The Institute of Medicine will study a U.S. Food and Drug administration program that gives fast-track approval to certain medical devices.
Consumer watchdog groups, lawmakers and others have criticized the FDA for using the accelerated approval process for more products than Congress originally intended, leading to problems with devices after they are sold.
Expedited reviews of devices shown to be similar to existing products allow companies to get products to market more quickly and with less expense.
The study of the program by the institute, part of the National Academies, was required by a 2007 law, but the FDA said on Wednesday that the results would not come until March of 2011.
Congressional investigators in January reported that the FDA had allowed numerous products classified as high-risk to be cleared through the expedited process.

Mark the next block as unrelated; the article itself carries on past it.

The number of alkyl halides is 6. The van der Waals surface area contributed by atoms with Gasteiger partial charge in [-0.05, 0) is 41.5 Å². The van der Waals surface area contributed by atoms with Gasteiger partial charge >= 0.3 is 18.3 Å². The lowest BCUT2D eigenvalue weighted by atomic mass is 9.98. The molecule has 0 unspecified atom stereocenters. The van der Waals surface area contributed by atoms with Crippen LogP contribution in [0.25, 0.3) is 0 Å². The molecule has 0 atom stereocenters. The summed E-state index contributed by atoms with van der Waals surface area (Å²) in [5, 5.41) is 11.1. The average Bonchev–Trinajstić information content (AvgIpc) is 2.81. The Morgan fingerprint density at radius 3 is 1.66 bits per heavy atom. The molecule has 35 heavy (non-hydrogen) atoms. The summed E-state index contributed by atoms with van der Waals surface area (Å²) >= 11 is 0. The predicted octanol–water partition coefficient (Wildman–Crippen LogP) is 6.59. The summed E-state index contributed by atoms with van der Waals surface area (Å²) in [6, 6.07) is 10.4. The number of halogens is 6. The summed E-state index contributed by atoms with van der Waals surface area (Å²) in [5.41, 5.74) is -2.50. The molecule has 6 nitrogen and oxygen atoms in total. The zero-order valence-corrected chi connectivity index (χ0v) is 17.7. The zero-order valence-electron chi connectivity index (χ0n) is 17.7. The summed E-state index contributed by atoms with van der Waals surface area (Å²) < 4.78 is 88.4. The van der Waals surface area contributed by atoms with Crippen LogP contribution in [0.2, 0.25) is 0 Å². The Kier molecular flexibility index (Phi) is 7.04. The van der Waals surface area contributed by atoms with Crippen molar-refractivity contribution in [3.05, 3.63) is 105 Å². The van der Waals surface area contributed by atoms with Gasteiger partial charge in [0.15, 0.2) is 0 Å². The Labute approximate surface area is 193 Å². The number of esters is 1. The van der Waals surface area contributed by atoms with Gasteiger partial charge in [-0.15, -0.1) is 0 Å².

More than half of the devices given expedited approval actually used new technology or were intended for a new type of use, the Government Accountability Office found.
Complex devices, which can include heart valves and pacemakers, are meant to receive a more thorough review to determine their safety and effectiveness
Dr. Ned Feder, a staff scientist with the Project On Government Oversight, criticized the study of the FDA process for carrying “no sense of urgency.”
Nevertheless, the study was welcomed by several lawmakers, including House of Representatives Energy and Commerce Committee Chairman Henry Waxman.
“I have long been concerned that the… process permits too many devices on the market about whose safety and effectiveness even the FDA is uncertain,” he said.
Janet Trunzo, an executive vice president for the Advanced Medical Technology Association, said the device industry supported the agency’s current “robust” approval process.
“We believe (the study) will underscore the strengths of FDA’s current regulatory approach and dispel many of the misconceptions about the process,” she said.
Announcement of the study follows a shake-up at the agency’s Center for Devices and Radiological Health since President Barack Obama’s choice for FDA Commissioner, Dr. Margaret Hamburg, took over the agency in May.
In August, Dr. Daniel Shultz resigned after leading the device unit for five years.
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